- Use the payment plan estimator to work out their options.
- With their TFN or ABN on hand, set up a payment plan by either:
- Phoning the ATO’s automated service on 13 72 26; or
- Using the online services for sole traders or individuals on their myGov account
If they pay late or by instalments, interest accrues on the unpaid debt.
If the tax debt is more than $100,000 the taxpayer can phone 13 11 42.
Note that taxpayers with a payment plan still need to lodge all of their ongoing activity statements and tax returns on time.
ATO Warning Regarding Work Related Expenses Claims for 2017
The ATO is increasing attention, scrutiny and education on work-related expenses (WRE’s) this tax time.
Assistant Commissioner Kath Anderson said: “We have seen claims for clothing and laundry expenses increase around 20% over the last 5 years. While this increase isn’t a sign that all of these taxpayers are doing the wrong thing, it is giving us reason to pay extra attention,” she said.
Ms Anderson said common mistakes the ATO has seen include people claiming ineligible clothing, claiming for something without having spent the money, and not being able to explain the basis for how the claim was calculated.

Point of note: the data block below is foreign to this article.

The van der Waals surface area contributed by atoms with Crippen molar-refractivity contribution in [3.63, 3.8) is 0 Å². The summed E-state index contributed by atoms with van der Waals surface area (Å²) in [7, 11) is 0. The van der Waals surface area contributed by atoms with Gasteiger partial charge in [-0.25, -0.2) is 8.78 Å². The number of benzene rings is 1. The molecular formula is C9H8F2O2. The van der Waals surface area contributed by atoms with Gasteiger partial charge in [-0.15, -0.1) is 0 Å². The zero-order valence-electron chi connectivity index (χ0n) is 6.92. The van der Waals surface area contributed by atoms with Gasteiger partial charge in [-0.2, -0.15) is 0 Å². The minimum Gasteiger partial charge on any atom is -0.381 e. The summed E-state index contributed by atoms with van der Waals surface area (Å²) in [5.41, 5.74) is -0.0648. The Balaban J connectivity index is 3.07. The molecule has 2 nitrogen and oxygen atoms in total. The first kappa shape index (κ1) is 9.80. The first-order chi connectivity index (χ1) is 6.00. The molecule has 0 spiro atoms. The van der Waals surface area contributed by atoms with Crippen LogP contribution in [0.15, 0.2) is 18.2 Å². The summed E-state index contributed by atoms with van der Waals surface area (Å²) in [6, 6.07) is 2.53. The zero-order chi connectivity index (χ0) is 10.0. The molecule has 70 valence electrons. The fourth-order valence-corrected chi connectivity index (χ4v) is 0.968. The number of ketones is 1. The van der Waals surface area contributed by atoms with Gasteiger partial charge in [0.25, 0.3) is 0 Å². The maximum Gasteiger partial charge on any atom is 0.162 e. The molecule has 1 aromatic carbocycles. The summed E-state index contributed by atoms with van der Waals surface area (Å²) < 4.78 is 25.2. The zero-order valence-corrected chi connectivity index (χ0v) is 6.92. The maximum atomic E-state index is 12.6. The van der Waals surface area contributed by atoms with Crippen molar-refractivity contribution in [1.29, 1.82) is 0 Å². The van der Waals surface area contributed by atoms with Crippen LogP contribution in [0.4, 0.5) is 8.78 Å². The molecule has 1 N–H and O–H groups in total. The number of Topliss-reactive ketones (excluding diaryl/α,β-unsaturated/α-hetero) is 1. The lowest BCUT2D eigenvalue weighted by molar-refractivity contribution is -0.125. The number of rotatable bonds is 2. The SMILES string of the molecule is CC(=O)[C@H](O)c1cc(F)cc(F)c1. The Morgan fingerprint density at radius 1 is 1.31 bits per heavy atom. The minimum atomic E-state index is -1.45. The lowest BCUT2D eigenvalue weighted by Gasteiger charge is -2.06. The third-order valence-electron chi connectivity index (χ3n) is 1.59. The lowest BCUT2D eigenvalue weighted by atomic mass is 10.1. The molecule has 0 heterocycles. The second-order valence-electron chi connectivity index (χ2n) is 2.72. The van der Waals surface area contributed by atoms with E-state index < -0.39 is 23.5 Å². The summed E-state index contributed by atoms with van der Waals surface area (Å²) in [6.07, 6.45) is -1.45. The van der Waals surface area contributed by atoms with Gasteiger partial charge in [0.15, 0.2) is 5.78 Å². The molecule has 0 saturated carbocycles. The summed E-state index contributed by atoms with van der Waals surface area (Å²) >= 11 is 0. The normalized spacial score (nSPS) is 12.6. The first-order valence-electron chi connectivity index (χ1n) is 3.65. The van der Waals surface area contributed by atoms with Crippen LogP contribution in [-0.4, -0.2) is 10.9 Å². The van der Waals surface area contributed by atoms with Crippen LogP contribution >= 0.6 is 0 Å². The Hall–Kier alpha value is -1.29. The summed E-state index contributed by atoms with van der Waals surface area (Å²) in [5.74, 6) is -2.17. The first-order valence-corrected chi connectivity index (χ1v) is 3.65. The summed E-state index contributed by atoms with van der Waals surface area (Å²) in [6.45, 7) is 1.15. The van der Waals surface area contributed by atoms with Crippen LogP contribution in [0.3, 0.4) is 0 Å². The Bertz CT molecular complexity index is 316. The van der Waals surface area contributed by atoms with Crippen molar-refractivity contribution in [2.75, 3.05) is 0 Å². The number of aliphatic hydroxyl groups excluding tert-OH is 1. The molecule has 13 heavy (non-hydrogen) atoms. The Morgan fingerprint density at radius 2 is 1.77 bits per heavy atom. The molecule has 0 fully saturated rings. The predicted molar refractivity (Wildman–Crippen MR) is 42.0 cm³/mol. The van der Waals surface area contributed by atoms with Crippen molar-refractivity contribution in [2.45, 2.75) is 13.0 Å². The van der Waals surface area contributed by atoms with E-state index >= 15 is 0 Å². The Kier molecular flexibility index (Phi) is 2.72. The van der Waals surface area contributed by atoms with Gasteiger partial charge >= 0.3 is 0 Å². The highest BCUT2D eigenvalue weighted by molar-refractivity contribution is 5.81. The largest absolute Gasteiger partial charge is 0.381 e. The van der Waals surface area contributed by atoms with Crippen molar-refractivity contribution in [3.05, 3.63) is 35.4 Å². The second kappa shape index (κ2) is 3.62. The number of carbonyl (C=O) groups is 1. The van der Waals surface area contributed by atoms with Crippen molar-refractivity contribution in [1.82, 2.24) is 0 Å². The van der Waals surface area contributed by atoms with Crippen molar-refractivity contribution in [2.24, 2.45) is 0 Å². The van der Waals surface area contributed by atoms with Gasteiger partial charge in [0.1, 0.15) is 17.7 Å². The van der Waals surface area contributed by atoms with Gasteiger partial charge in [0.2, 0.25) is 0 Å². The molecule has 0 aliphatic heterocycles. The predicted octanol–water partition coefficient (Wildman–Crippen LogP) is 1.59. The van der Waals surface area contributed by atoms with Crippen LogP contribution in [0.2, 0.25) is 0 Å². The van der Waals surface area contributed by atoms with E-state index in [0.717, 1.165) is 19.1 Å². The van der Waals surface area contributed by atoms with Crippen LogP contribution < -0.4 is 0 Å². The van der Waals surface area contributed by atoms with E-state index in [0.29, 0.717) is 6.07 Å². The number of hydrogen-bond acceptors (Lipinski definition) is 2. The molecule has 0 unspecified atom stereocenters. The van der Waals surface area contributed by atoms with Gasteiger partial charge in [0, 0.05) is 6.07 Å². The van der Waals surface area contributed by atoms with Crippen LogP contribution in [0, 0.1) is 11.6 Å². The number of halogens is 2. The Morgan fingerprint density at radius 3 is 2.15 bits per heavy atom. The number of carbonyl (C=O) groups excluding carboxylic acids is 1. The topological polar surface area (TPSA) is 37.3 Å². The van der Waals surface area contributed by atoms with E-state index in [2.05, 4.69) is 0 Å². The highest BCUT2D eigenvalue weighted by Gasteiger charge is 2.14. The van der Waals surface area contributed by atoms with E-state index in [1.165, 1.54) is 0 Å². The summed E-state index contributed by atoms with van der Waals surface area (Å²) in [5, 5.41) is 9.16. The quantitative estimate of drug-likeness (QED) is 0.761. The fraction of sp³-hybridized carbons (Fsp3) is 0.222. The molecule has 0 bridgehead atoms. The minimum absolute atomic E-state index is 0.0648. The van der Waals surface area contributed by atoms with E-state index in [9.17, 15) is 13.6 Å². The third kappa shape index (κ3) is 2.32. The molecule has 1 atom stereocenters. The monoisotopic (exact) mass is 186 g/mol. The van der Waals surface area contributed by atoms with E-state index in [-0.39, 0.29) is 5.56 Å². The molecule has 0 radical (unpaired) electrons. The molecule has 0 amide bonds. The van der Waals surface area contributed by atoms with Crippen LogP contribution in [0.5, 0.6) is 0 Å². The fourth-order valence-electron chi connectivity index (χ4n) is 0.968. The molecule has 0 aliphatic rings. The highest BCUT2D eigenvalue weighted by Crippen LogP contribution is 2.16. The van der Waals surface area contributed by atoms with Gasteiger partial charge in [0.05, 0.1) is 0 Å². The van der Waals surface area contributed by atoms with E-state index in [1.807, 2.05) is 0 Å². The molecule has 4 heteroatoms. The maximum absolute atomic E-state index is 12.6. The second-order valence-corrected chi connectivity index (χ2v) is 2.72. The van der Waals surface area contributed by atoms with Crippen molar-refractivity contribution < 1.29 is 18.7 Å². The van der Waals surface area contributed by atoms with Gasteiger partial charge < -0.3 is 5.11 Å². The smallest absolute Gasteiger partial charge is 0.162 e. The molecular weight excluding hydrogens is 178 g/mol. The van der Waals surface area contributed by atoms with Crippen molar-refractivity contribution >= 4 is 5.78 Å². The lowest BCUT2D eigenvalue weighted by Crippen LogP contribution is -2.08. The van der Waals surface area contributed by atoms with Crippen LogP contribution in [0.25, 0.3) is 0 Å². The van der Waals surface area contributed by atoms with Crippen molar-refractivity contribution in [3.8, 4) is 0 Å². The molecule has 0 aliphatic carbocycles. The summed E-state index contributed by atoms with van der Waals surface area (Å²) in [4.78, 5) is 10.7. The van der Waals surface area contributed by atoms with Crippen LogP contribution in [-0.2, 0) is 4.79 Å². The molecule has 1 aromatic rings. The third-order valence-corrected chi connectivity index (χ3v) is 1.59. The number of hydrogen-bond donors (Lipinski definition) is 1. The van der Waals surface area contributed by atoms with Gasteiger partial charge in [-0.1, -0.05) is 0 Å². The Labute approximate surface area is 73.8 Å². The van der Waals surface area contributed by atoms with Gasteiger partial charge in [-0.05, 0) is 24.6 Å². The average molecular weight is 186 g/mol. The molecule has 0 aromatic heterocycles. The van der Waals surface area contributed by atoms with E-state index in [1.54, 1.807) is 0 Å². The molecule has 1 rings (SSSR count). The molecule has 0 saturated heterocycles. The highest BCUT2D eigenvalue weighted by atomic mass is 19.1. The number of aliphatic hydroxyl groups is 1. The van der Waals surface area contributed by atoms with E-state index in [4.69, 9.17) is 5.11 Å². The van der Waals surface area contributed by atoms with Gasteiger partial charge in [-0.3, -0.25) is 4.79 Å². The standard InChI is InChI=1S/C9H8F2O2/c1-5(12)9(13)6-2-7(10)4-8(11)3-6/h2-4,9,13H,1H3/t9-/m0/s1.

“I heard a story recently about a taxpayer purchasing everyday clothes who was told by the sales assistant that they could claim a deduction for the clothing if they also wore them to work,” Ms Anderson said.
“This is not the case. You can’t claim a deduction for everyday clothing you bought to wear to work, even if your employer tells you to wear a certain colour or you have a dress code.”
Ms Anderson said it is a myth that taxpayers can claim a standard deduction of $150 without spending money on appropriate clothing or laundry. While record keeping requirements for laundry expenses are “relaxed” for claims up to this threshold, taxpayers do need to be able to show how they calculated their deduction.
“Over 1.6 million taxpayers claim a deduction of exactly $150. We expect many of these claims to be legitimate but the results of our random audits show that people are making mistakes.”